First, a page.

Following the 1993 elections, the National Assembly was broken down as follows: UPADS, 47 seats; Congolese Movement for Democracy and Integral Development, 28; PCT, 15; Association for Democracy and Social Progress, 10; RDD, 6; Union of Democratic Forces, 3; others, 14; independents, 2. Elections due in July 1997 were delayed until the new constitution was adopted. The civil war and fighting between 1997 and 1999 restricted party activity. Sassou-Nguesso allowed some politicians from the former government to return and resume political activity in 1999, but he banned former president Lissouba and former prime minister Bernard Kolelas. Indeed Kolelas and former interior minister Col. Philippe Bikinkita were sentenced to death in absentia on 5 May 2000 in the Brazzaville criminal court for illegal detention, false imprisonment, and torture. The National Transitional Council (NTC) included representatives of opposition parties and members of civil society, but the NTC composition was criticized by some as being government-controlled and not being broad-based enough for a fair representation of Congo's 15 political parties.
In the absence of any serious competition, Sassou-Nguesso's coalition easily won the 2002 presidential and parliamentary elections. Opposition parties remained in disarray. President Sassou-Nguesso allowed Kolelas to return to Congo for his wife's funeral in October 2005 and subsequently asked that parliament grant Kolelas amnesty. Parliament complied with Sassou-Nguesso's request in December 2005.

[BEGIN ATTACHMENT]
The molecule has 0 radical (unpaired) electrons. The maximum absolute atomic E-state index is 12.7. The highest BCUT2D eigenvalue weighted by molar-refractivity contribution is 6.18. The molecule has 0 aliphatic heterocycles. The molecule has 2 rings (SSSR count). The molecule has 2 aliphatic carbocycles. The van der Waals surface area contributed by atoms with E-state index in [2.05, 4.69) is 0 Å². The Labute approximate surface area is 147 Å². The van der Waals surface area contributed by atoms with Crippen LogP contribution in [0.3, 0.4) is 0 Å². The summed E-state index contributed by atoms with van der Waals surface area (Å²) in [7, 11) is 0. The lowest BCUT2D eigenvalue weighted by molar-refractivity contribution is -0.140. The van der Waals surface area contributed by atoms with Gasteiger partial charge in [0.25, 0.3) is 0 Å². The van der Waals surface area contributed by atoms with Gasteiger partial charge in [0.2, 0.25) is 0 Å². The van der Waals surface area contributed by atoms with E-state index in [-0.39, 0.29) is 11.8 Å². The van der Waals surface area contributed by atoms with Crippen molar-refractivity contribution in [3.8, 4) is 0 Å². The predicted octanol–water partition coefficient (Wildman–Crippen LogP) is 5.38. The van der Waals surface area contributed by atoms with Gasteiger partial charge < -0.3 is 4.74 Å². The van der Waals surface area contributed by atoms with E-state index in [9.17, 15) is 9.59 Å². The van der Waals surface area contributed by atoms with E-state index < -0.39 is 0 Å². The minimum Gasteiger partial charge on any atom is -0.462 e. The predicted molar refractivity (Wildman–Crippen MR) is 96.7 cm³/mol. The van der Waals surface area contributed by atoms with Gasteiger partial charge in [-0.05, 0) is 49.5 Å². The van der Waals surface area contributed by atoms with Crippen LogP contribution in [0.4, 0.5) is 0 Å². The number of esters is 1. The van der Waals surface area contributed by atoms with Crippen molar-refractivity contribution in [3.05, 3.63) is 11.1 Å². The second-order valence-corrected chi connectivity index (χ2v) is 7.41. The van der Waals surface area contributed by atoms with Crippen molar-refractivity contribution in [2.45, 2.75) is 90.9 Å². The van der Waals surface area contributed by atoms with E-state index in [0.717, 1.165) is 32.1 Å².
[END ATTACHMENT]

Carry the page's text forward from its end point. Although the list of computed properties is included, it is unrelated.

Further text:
There are 10 administrative regions and one federal district, each under the authority of a government commissioner. As of the mid-1990s, these were subdivided into 46 districts.
The legal system is based upon French civil law and customary law. The Revolutionary Court of Justice, created in 1969, consists of nine judges who deal with cases involving state security. Judicial bodies include a Supreme Court (appointed by the president), a court of appeals, a criminal court, regional and magistrate's courts, labor courts, and courts of common law, where local chiefs apply traditional laws and customs. These courts are based on the French model while traditional courts in rural areas handle local property, domestic, and probate disputes. All special courts and secret trials were abolished in 1991. The 1992 constitution called for a special court—not established—to protect freedom of speech and press.
The 1992 constitution also provided for a number of fundamental rights and freedoms including prohibition of arbitrary arrest and detention. In practice, judicial inefficiency often results in denial of bail and long pretrial detention, a situation exacerbated by the civil war period where extra-judicial killings and executions were committed by security forces. Generally, prison conditions were poor and the judiciary was unable to ensure fair and expeditious trials.
In 2005, the Republic of the Congo had 10,000 active military personnel, of which the Army had 8,000 members, the Navy an estimated 800, and 1,200 personnel in the Air Force. The Army included two armored battalions, two infantry battalion groups, one parachute commando battalion, one engineer battalion, and one artillery group. Equipment included over 40 main battle tanks, 13 light tanks, over 68 armored personnel carriers and more than 66 artillery pieces. The Navy had three patrol craft, and the Air Force had 12 fighter planes, including 12 MiG-21s. There was a paramilitary force of 2,000. The military budget in 2005 totaled $57.4 million.